The central conflict of the film is Hiro trying to move on from his brother death. How Hiro copes with his depression is his relationship with Baymax. While the other elements of the film were predictable this central conflict appeared to be going in the right direction when everything else was not. Unfortunately by the third act the whole dynamic of getting past death has been toss aside with a twist eliminating the antagonist motivation therefore removing what little character he had. The ending defeated the whole purpose of Baymax as emotional placement for Hiro Hamada too. A physical being that metaphorically represents the soul of Hiro’s brother, at least that it seemed like the film was going for. If Baymax remained dead along with Hiro brother research data then the whole conflict would have had significant meaning. Hiro would have finally moved on from his brother death and therefore Baymax as a character has more to him than just being a fluffy comedic sidekick character oblivious how to properly act in the world. Unfortunately the film ends with Hiro rebuilding Baymax. Making Baymax into a mascot with no depth only meant to sell toy. So in the end, Hiro’s brother death was unimportant to the story and Baymax was only created to sell toys.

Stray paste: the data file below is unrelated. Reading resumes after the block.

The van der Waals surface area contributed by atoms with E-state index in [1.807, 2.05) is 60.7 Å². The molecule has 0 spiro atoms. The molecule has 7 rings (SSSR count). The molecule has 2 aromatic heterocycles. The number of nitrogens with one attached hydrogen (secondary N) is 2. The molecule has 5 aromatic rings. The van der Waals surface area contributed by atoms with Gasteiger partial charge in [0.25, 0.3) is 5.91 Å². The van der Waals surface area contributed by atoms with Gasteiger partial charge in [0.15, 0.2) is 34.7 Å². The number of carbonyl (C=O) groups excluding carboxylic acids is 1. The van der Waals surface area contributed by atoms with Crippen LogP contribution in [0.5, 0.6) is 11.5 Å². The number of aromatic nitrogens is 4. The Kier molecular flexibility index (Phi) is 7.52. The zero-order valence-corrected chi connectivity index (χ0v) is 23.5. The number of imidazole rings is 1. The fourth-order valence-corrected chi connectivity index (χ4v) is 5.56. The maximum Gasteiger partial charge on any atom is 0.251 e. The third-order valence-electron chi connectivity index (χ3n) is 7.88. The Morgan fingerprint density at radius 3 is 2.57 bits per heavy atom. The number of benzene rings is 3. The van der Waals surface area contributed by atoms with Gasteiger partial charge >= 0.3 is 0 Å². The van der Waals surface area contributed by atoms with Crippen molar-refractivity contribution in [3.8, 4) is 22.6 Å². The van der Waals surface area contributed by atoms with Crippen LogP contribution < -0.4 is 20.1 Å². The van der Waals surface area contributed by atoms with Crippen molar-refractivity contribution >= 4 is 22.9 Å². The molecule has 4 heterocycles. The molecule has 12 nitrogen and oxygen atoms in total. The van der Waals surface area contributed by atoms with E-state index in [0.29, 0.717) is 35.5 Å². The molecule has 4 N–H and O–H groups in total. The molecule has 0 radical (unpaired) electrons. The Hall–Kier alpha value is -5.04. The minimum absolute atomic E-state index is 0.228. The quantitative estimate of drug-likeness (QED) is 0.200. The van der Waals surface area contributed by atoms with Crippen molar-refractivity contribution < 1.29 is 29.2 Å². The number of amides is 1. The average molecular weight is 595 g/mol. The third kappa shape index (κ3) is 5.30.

Cinema-Maniac: Dragonslayer (1981)

Dragonslayer is an interesting film in Disney ridiculously large catalogue of family films. For starter, it’s a more realistic take on a typical fantasy story, contains partial nudity, some blood and gore, and no memorable characters. It says something when the best remember element of the film is a special effect that isn’t on screen for much of it duration leaving a bigger impact than anything else with longer exposure. It has some intelligent ideas and semi-subvert dark take on an overuse formula, but it’s characters and actors hold it back from greatness.

Dragonslayer is about a young wizard apprentice sent to kill a dragon which has been devouring girls from a nearby kingdom. Now the way the film is set up is also it biggest downfall. It build up is done right in sparingly showing the dragon and creating its image as this big menace that is seemingly invincible. Giving the world a true sense of danger as the dragon unprecedented timing of attack raises fear. Leading to characters to pursue any option possible from a gaining helping from a bumbling sorcerer’s apprentice to a so call…”Virgin Lottery” (brought to you by Disney) to sacrifice to the dragon. Seeing the influence the dragon has over the kingdom holds your attention and so does the dragon when he appears on screen. While also doing away with some narrative points in its genre that prevents it from being part of the norm. Maintaining it’s overall dark tone with deaths being prevalent throughout even for major characters you expect to survive. It characters bog down some of it more complicated religious and politics subjects. As mention earlier the “Virgin Lottery” (brought to you by Disney) is challenged making a statement against Authoritarian. This plot point correlates some religious ideals. It’s not the inherent quality of the belief (or tool, or skill, or invention) that determines whether it’s good or bad, it’s how it is used.